BOISE, Idaho (AP) — The final management plan has been approved for the last two of Idaho’s three most recent wilderness areas that protect some of the most pristine landscapes in central Idaho.
The signing on Tuesday of the Hemingway-Boulders and Cecil D. Andrus White Clouds Wilderness Management Plan by the U.S. Forest Service puts the finishing touches on a nearly two-decade effort by Republican U.S. Rep. Mike Simpson of Idaho.
The Forest Service and U.S. Bureau of Land Management signed off on the Jim McClure-Jerry Peak Wilderness Plan earlier this month.
“I’m very pleased,” Simpson said in a statement Friday. The plans “should provide for clear understanding of management of the area for years to come.”
The plans are generally described as taking a middle-ground approach when it comes to restrictions on human visitors and activities.
Group size is limited to 12 people. The Jim McClure-Jerry Peak Wilderness limits stock animals to 20, while the limit in the other two wilderness areas is 14. Pack goats, which officials say could spread diseases to bighorn sheep, have some limits on where they’re allowed.
Campfires are also prohibited above 8,800 feet of elevation. Officials say that’s to protect slow-growing whitebark pine trees from being chopped up and used for firewood.
The three wilderness areas combined protect some 463 square miles.
The Jim McClure-Jerry Peak Wilderness is mostly in the Salmon-Challis National Forest with about 20 percent managed by the Bureau of Land Management.
The Cecil D. Andrus White Clouds and Hemingway-Boulders wilderness areas are in the Sawtooth National Forest, though about 1 percent of the White Clouds is BLM land.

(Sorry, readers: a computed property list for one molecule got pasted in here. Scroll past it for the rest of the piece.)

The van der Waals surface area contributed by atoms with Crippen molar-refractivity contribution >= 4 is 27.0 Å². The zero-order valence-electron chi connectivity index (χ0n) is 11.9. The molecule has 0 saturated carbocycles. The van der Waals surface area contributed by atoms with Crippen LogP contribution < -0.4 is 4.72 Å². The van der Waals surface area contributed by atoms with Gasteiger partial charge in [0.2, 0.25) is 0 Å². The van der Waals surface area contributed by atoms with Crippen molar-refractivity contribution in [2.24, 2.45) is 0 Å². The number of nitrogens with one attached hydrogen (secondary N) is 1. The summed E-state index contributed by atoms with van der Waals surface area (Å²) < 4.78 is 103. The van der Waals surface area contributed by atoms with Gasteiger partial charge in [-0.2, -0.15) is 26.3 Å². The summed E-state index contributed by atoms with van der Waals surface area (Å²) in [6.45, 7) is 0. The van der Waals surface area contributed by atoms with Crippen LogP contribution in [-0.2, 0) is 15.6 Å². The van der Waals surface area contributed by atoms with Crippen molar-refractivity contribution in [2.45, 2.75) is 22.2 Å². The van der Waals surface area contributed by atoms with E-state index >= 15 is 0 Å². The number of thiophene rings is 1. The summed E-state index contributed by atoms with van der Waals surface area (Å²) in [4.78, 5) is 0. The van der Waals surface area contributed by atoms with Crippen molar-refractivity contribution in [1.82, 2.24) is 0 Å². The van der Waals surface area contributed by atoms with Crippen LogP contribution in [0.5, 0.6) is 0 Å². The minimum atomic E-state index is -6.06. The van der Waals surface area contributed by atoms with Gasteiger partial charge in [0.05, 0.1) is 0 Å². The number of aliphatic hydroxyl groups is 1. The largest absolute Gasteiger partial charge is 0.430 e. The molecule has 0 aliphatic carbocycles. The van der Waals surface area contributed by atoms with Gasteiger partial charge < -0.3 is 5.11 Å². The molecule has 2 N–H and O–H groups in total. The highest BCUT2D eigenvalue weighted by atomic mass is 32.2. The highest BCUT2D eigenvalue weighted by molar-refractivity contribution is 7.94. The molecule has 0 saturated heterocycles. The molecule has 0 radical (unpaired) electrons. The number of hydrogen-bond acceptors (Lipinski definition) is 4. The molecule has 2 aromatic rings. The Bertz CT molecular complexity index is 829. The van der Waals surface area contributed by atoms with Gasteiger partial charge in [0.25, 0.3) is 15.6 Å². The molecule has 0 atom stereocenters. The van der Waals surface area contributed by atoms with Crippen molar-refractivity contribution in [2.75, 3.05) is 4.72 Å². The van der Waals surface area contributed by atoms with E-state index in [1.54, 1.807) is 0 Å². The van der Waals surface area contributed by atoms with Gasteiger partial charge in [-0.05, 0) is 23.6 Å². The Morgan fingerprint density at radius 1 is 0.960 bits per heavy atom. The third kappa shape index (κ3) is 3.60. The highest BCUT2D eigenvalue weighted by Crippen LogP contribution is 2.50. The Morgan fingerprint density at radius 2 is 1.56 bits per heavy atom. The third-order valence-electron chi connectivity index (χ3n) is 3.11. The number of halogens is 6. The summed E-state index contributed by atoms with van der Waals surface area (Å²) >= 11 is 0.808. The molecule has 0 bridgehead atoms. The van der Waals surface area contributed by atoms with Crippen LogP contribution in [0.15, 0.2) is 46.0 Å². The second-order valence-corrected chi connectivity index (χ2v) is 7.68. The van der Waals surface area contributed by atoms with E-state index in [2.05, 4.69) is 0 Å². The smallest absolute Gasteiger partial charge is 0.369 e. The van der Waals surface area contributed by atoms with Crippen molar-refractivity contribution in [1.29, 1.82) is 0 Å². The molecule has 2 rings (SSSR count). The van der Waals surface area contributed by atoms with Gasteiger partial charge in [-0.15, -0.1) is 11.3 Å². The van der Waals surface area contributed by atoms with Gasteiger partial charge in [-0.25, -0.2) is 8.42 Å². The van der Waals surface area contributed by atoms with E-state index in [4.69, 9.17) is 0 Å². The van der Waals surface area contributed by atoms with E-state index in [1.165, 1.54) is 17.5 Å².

The two agencies worked together to create the wilderness plans, holding multiple public meetings over the last three years.
The plans will likely be in place for at least 10 years but that officials will monitor activities in the wilderness areas and some changes are possible, said Emily Simpson, a Bureau of Land Management wilderness planner.
President Barack Obama signed the Sawtooth National Recreation Area and Jerry Peak Wilderness Additions Act in August 2015 after Simpson got ranchers, recreationists and environmental groups to back the plan.
He’d been working on wilderness designation for 15 years, but some groups upset with the delay pushed Obama to designate a much larger area a national monument. That possibility is widely believed to have led to the wilderness bill passing despite opposition, particularly in rural Custer County where some of the wilderness area is located.
Custer County Commission Chairman Wayne Butts said traffic counts jumped from 50 vehicles a day to more than 200 after the wilderness designation, but the county did not receive any money for road maintenance or for rescuing visitors whose adventures go awry.
“No more wilderness, plain and simple,” he said. “Shouldn’t have happened in the first place.”
He said he was hopeful President Donald Trump would do something to shrink the wilderness areas as he did with national monuments in Utah. But experts have said wilderness areas are created by Congress, and it would require Congress to undo them.
The 2015 legislation approving the wilderness areas allows continued livestock grazing. The legislation also allows livestock owners with grazing permits to relinquish the permits and permanently end grazing on those allotments in the wilderness.
A number of permit holders have done that in all three wilderness areas, Emily Simpson said.